Question:

I am the owner of a business and my friend is running for political office. I would like to distribute literature at work and encourage my employees to vote for this candidate who I believe would do a great job if elected. Can I lawfully lobby for my employees to support this candidate?

Answer:

Generally employers should avoid expressing support for a particular candidate in the workplace. There are two Labor Code sections that specifically prohibit an employer from regulating or influencing the political activities of employees. Labor Code section 1101 prohibits an employer from forbidding or preventing employees from participating in politics. It also prohibits an employer from controlling, directing, or tending to control or direct employees’ political activities. Labor Code section 1102 prohibits an employer from coercing, influencing, or attempting to coerce or influence employees through or by means of threat of discharge or loss of employment to adopt or follow or refrain from adopting or following any particular course or line of political action or political activity. A violation of either of these code sections is punishable as a misdemeanor.

Additionally, Labor Code section 96(k) prohibits employers from taking adverse employment action against an employee for lawful conduct occurring during non-working hours away from the employer’s premises. Because participating in the political process or supporting a candidate of one’s own choosing is lawful off-duty conduct, the additional protection of section 96(k) also applies. An employer must be cautious not to subject itself to claims that it retaliated in some way against an employee who failed to support the candidate selected by the employer.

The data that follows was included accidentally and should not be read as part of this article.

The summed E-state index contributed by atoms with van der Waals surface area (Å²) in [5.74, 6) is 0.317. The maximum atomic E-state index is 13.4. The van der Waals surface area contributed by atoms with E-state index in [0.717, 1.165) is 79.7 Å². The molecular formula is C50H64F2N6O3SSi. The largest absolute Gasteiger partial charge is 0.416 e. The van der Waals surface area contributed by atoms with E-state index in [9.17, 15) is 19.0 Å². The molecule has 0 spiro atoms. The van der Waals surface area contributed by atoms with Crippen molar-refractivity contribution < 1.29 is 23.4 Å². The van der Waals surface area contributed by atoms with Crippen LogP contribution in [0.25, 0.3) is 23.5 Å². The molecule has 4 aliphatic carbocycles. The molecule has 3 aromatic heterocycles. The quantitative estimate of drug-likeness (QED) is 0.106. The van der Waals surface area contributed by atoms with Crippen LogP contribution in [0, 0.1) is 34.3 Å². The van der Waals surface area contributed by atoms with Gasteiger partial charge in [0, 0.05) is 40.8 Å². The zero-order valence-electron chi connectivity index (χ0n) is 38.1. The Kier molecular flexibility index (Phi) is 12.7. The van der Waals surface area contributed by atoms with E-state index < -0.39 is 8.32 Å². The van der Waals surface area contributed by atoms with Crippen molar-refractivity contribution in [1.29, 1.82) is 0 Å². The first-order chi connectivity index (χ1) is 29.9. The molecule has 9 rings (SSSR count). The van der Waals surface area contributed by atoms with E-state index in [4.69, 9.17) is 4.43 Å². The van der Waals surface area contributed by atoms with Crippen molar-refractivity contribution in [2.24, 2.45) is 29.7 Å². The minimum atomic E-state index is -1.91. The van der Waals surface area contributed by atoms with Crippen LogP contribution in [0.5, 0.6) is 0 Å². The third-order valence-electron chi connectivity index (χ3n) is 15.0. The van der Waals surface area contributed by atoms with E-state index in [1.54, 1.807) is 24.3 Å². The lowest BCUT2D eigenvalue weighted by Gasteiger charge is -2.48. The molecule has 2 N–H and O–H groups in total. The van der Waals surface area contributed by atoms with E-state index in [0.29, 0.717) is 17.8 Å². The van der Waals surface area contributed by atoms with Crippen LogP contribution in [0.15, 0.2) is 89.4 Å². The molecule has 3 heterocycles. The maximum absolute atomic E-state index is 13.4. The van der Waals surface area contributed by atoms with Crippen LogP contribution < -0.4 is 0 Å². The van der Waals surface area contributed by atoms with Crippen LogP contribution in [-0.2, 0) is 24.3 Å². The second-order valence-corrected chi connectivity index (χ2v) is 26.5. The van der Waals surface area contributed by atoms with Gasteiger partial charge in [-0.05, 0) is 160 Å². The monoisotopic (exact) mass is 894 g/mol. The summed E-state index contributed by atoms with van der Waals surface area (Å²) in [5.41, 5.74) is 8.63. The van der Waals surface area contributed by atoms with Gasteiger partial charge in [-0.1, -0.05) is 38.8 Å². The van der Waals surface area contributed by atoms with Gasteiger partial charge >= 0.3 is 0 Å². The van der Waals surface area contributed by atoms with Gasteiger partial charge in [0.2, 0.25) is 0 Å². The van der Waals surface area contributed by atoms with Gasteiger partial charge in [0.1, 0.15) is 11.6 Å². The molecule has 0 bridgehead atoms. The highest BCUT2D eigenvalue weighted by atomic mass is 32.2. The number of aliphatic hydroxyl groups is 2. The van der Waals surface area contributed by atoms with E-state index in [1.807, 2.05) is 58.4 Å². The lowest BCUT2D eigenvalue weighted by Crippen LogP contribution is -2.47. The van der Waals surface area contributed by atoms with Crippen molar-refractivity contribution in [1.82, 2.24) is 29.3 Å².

Despite the Labor Code prohibitions against employer influence relating to political activity, there is some case law to suggest that Labor Code section 1101 does not deprive an employer of the right of free speech or prevent the employer from stating political beliefs or views amongst employees. However, employers who promote their political agenda in the workplace run the risk of suit by employees under the Labor Code. By stating which candidate an employer supports, the employer may be accused of attempting to control or direct political activities of employees which, if proven, would be a clear violation of the Labor Code. An employer also opens itself up to potential liability if it takes adverse employment action against an employee who does not agree with the employer’s politics or if it threatens to do so in an effort to influence an employee. Further, once an employer espouses its political views, the employer opens the door to employees with differing views and views on other issues from similarly publicizing their opinions in the workplace. Most employers wish to avoid such conflict in the workplace and the resulting decrease in productivity.

For all of these reasons, it is generally recommend that employers refrain from promoting their political beliefs in the workplace.
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